[Grins, pauses, grins again...] Oops!

So here I am, interviewing Jesse Bushnell. What follows is a reconstruction of a conversation; I went in with prepared questions, but life is not a prepared activity when Jesse is around.

What's your connection with the other two?

They're both great friends. The Duke's my best friend.

Mr. Riley was recorded as emerging from the sub with a beer. Do you think it's safe to drink and dive?

The beer was intentional! That was to thin the blood. There's a ton of lead in that thing, so you've got to keep the blood thin, and the alcohol does that.

Given the quote by which the nation now best knows you, I have to ask: boxers or briefs?


Owing to your action, do you think Alberto Gonzales would be justified in upping the terror level to a new color code? Say up to Celeste?

Who's that guy?

Aren't you embarassed about the lack of a propulsion mechanism, given that you work in a bike shop?

Dude, that's what saved us! The FBI told us that if we'd had a screw, they'd have definitely arrested us.

What's your relationship to David Bushnell?

The Duke tells me I'm related.

This unfortunately stole my next few questions, such as: was he related to Nolan Bushnell (of Atari and Chuck E. Cheese fame); whether, like the senior Bushnell, he too planned to migrate to making naval mines; and whether, given that David Bushnell moved to Georgia and adopted the name of David Bush, Jesse was also related to George W. Bush.

Some of the other things Jesse related was how the media glare was so intense he had to be escorted out the back door; how he got bitten by a dog while he was in the East River, and got stung by several jellyfish; and how the FBI descended on him. He said he was at one point bobbing around in the sub, looking out over at the Statue of Liberty and thinking about how cool all this was, when he saw a group of helicopters heading directly at him and began to revise his evaluation. When the Feds eventually got to him they asked him about various aspects of his life, including details of the houseboat on which he lives. He asked them how they knew about it. Their reply: “Because we have agents on it right now.”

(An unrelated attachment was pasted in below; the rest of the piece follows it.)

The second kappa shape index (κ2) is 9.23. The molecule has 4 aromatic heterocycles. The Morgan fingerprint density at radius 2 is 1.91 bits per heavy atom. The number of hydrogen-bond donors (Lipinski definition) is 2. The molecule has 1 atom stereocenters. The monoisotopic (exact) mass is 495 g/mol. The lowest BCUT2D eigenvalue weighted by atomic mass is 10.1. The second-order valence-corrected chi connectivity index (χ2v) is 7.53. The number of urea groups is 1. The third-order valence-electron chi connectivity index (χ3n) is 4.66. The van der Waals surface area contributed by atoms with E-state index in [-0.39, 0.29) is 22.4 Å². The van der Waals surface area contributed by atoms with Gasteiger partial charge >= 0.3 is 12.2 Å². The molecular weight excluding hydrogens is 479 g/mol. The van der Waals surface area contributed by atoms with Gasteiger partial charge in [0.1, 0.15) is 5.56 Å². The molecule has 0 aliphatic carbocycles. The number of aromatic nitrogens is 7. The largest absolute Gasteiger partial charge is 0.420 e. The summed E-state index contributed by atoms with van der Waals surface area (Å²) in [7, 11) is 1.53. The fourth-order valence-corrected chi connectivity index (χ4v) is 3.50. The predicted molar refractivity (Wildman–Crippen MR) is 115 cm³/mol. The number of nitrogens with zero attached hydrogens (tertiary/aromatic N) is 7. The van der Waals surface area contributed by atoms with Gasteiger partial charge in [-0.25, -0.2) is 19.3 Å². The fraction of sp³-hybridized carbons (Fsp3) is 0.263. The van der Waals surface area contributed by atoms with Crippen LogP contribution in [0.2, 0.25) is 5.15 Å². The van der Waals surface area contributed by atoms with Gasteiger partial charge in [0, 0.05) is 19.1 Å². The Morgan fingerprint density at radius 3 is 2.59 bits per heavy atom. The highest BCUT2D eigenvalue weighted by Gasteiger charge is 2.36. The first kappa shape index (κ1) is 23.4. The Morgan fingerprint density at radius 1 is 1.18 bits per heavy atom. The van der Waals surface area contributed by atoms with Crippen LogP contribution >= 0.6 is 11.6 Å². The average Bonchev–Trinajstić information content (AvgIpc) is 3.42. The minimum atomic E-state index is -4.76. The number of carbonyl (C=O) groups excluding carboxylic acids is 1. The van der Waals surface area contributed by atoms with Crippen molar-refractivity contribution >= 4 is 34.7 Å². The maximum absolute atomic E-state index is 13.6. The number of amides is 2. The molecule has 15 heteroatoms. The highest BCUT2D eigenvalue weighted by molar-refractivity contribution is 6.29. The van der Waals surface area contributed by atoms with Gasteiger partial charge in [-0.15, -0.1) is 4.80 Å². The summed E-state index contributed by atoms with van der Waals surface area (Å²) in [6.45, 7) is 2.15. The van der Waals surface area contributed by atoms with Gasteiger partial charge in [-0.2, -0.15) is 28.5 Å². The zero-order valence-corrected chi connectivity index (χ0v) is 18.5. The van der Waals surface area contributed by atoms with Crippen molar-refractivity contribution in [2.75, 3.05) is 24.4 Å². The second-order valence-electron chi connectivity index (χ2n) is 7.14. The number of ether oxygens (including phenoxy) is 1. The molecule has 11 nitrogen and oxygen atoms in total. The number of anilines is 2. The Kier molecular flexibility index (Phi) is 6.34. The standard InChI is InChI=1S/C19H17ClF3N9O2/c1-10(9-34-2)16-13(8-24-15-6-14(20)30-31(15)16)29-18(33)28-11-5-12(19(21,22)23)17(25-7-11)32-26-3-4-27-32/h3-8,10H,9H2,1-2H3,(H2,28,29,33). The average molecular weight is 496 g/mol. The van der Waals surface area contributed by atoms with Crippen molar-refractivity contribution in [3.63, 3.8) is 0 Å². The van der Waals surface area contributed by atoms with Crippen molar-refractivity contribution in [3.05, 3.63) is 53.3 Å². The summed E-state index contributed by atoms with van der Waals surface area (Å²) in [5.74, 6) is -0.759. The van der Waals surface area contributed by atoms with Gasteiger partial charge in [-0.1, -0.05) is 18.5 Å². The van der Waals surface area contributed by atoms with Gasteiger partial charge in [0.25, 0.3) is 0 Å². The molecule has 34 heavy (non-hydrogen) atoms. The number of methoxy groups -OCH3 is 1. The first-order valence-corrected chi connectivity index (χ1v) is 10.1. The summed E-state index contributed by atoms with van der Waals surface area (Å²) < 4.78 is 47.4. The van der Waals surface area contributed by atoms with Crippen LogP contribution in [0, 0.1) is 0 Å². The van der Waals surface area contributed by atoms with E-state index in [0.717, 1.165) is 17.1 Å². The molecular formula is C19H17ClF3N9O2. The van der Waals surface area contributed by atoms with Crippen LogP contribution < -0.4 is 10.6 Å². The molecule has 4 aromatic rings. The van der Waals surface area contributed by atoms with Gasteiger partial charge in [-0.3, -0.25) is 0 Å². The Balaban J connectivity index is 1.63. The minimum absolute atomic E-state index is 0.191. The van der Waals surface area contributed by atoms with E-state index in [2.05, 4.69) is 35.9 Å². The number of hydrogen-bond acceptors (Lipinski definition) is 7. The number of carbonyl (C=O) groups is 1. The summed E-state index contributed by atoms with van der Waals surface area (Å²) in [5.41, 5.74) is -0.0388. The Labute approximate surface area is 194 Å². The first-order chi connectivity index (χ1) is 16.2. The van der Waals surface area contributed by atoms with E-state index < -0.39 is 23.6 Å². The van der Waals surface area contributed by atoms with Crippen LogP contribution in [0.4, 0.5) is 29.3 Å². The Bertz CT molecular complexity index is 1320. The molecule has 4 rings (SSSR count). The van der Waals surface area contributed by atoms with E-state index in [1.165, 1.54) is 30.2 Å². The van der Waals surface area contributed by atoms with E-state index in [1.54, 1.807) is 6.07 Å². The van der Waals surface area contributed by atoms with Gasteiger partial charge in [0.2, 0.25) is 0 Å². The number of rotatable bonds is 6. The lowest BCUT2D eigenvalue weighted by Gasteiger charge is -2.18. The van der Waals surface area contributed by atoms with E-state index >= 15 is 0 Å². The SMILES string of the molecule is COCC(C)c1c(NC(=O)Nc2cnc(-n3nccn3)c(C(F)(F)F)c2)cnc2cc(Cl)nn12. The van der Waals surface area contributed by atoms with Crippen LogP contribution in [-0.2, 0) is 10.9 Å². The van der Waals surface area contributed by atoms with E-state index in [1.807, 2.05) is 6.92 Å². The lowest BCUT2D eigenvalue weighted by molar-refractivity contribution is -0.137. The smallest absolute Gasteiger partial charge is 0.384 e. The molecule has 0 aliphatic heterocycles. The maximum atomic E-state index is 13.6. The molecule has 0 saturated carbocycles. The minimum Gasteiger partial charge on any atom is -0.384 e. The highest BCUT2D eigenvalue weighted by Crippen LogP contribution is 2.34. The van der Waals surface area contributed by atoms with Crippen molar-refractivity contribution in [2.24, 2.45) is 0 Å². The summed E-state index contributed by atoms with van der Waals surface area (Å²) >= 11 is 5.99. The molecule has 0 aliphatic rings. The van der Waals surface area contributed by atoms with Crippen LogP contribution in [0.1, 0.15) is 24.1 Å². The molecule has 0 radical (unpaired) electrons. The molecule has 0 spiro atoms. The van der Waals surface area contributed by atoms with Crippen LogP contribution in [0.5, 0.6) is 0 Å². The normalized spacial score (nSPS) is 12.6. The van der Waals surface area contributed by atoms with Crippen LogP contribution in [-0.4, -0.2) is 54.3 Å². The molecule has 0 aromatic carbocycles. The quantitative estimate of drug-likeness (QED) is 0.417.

The last word should surely go to Police Commissioner Raymond W. Kelly who, with New York sangfroid, called the Acorn the “creative craft of three adventuresome individuals”. Give the man a medal for his understanding that such utterly unfettered and wholly midsdirected creativity is precisely what makes America so insanely great.

Monday, August 06, 2007

Arresting Blackboards

One of my friends (who is knowledgeable about this incident, but whose identity I've withheld for evident reasons) recently brought to my attention a disturbing event. I cannot testify to the accuracy of the report seeing as my knowledge of Turkish politics is low and I cannot read any accounts in that language. However, I was able to confirm the facts from another Turkish person, so I have at least some corroboration.

Ali Nesin is the head of mathematics at Istanbul Bilgi University. He apparently produces a popular mathematics magazines that sells thousands of issues while retaining a very respectable level of the mathematics. Ali seems to really love mathematics in its many forms (including computer science). Ali also cobbles together scraps of funds to run an annual math summer school for students and teachers.

Sadly, Ali's summer school has been shut down and he has been charged with several crimes. Irrespective of the merits of the other charges, the one that we should take issue with is this one: “giving education without permission”.

Alexandre Borovik has set up a petition to protest this. His blog has multiple posts about the situation. Be sure to visit the blog and see the photographs of the cordoned-off blackboard (and check out the content on it).

I have heard that one of the principal reasons for persecuting Ali is that he is the son of a left-wing Turkish humorist, Aziz Nesin, and the recent rise of Islamist power in Turkey has given a fillip to forces arrayed against him. Reading the older Nesin's biography, it's easy to see why he might have offended these powers—not that that excuses what has happened. Anyway, I have reliable evidence that Ali Nesin is a good soul who means to spread his love for mathematics.

It's a sad blow against fundamental freedoms in Turkey. In addition, no country can prosper that shuts down volunteer schools that teach group theory.